Plaintiff contends that the Commissioner's decision should be reversed. He offers three (3) main arguments in support of this position. First, Plaintiff challenges the ALJ's assessment of the medical evidence. Second, Plaintiff contends that the ALJ did not adequately develop the medical record concerning his vision impairment. Third, he argues that the ALJ's step five analysis was flawed. This Court will address each argument in turn.

1. Assessment of Medical Evidence

Plaintiff points to reports provided by Dr. Steven Johansen and Dr. N.K. Marks and contends that the ALJ erred in failing to give appropriate weight to these medical opinions.

As a threshold matter, the ALJ cannot be faulted for failing to consider these medical reports, as they were submitted to the Appeals Council after the ALJ's decision. (T at 628-58). This Court will, however, consider whether the ALJ's decision is supported by substantial evidence in light of the full record, including the documents submitted to the Appeals Council.

The Appeals Council is required to consider " new and material" evidence if it " relates to the period on or before the date of the [ALJ's] hearing decision." 20 C.F.R. § 404.970(b); see also § 416.1470(b). The Appeals Council " will then review the case if it finds that the [ALJ]'s action, findings, or conclusion is contrary to the weight of the evidence

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currently of record." 20 C.F.R. § 404.970(b); see § 416.1470(b)."

In the Ninth Circuit, where, as here (T at 4-5), the Appeals Council considers new evidence in the context of denying the claimant's request for review, the reviewing federal court must " consider the rulings of both the ALJ and the Appeals Council," and the administrative record including the ALJ's decision and the new evidence. Ramirez v. Shalala, 8 F.3d 1449, 1452 (9th Cir. 1993); Gomez v. Chater, 74 F.3d 967, 971 (9th Cir. 1996).

The federal courts do not have jurisdiction to review the Appeals Council's decision to deny the claimant's request for review because it is not a " final decision" by the Commissioner. Rather, Federal Courts may look only to whether " the ALJ's decision is supported by substantial evidence after taking into account the new evidence." Acheson v. Astrue, No. CV-09-304, at *11 (E.D. Wash. Mar. 11, 2011); see also Taylor v. Comm'r of Soc. Sec. Admin., 659 F.3d 1228, 1233 (9th Cir. 2011).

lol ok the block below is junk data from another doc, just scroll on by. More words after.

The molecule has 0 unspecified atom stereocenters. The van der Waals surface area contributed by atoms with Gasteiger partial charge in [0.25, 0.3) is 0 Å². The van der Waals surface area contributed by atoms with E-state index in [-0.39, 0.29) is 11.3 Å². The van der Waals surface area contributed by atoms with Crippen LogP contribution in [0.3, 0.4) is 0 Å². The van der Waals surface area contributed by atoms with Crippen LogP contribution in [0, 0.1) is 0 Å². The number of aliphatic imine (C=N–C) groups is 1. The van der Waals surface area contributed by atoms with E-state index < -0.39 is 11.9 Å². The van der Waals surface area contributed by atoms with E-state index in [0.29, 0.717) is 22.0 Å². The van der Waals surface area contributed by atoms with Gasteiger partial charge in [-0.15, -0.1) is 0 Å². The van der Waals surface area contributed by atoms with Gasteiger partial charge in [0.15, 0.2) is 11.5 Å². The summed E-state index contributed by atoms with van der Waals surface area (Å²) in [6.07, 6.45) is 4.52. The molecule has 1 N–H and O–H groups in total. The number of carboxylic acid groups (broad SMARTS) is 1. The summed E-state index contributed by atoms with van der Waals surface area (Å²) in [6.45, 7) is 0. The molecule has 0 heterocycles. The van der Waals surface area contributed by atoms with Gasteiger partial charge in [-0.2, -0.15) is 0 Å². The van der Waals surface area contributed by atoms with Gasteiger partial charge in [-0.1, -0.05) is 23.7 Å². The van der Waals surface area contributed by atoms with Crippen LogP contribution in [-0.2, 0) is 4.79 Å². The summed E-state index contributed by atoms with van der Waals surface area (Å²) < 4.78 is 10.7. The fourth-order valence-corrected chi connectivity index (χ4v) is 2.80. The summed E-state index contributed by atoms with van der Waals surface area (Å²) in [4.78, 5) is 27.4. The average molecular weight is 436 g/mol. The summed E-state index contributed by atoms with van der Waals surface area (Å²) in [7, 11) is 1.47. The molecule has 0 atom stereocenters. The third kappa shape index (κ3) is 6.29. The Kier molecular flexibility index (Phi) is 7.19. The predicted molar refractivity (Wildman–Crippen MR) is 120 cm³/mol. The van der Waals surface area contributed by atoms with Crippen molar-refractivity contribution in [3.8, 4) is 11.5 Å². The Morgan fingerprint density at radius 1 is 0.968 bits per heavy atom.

If the new evidence creates a reasonable possibility that it would change the outcome of the ALJ's decision, then remand is appropriate to allow the ALJ to consider the evidence. Mayes v. Massanari, 276 F.3d 453, 462 (9th Cir. 2001).

For the following reasons, this Court finds it reasonably probable that the new evidence would change the outcome of the ALJ's decision. In particular, the ALJ's assessment of Plaintiff's ability to perform the mental demands of basic work activity is undermined by the additional evidence submitted to the Appeals Council.

In assessing the severity of Plaintiff's mental health impairments, the ALJ found that Plaintiff had " no restriction" with regard to activities of daily living and cited a " lack of evidence in the record" of any limitation in this regard. (T at 15). The ALJ assessed " moderate difficulties" as to social functioning and " mild difficulties" with respect to maintaining concentration, persistence, or pace. (T at 15). The ALJ relied heavily on a consultative psychiatric examination completed by Dr. Patricia Lipscomb in August of 2006. Dr. Lipscomb reported that Plaintiff experienced anxiety, especially in crowded places, and had occasional bouts of depression. (T at 226-27). At that point, Plaintiff was not receiving any mental health treatment. (T at 227). Dr. Lipscomb diagnosed panic disorder and post-traumatic stress disorder. (T at 230, 231). She assigned a Global Assessment of Functioning (" GAF" ) score [3] of 60-65 (T at 230), which is indicative of moderate to mild symptoms or difficulty in social, occupational or education functioning. Amy v. Astrue, No. CV-11-319, at *19 n.2 (E.D.Wa Jan. 7, 2013). Dr. Lipscomb recommended antidepressant medication and psychotherapy. (T at 231). She opined that, with such treatment, Plaintiff's " prognosis for return to work [was] very good." (T at 232).

The ALJ noted the lack of evidence that Plaintiff followed Dr. Lipscomb's treatment recommendations and concluded that this " suggest[ed] that the mental symptoms may not have been as serious as . . . alleged . . . ." (T at 20). However, the ALJ did not ask Plaintiff for an explanation regarding his apparent failure to follow the treatment recommendations. During the

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administrative hearing, Plaintiff offered, at his own initiative, that he was not taking medication for his mental health problems because of an insurance issue. (T at 60). The ALJ does not appear to have considered this explanation.

This was error under SSR 96-7p. Under that ruling, an ALJ must not draw an adverse inference from a claimant's failure to seek or pursue treatment " without first considering any explanations that the individual may provide, or other information in the case record, that may explain infrequent or irregular medical visits or failure to seek medical treatment." SSR 96-7p; see also Dean v. Astrue, No. CV-08-3042, at *14-15 (E.D. Wash. July 22, 2009)(noting that " the SSR regulations direct the ALJ to question a claimant at the administrative hearing to determine whether there are good reasons for not pursuing medical treatment in a consistent manner" ).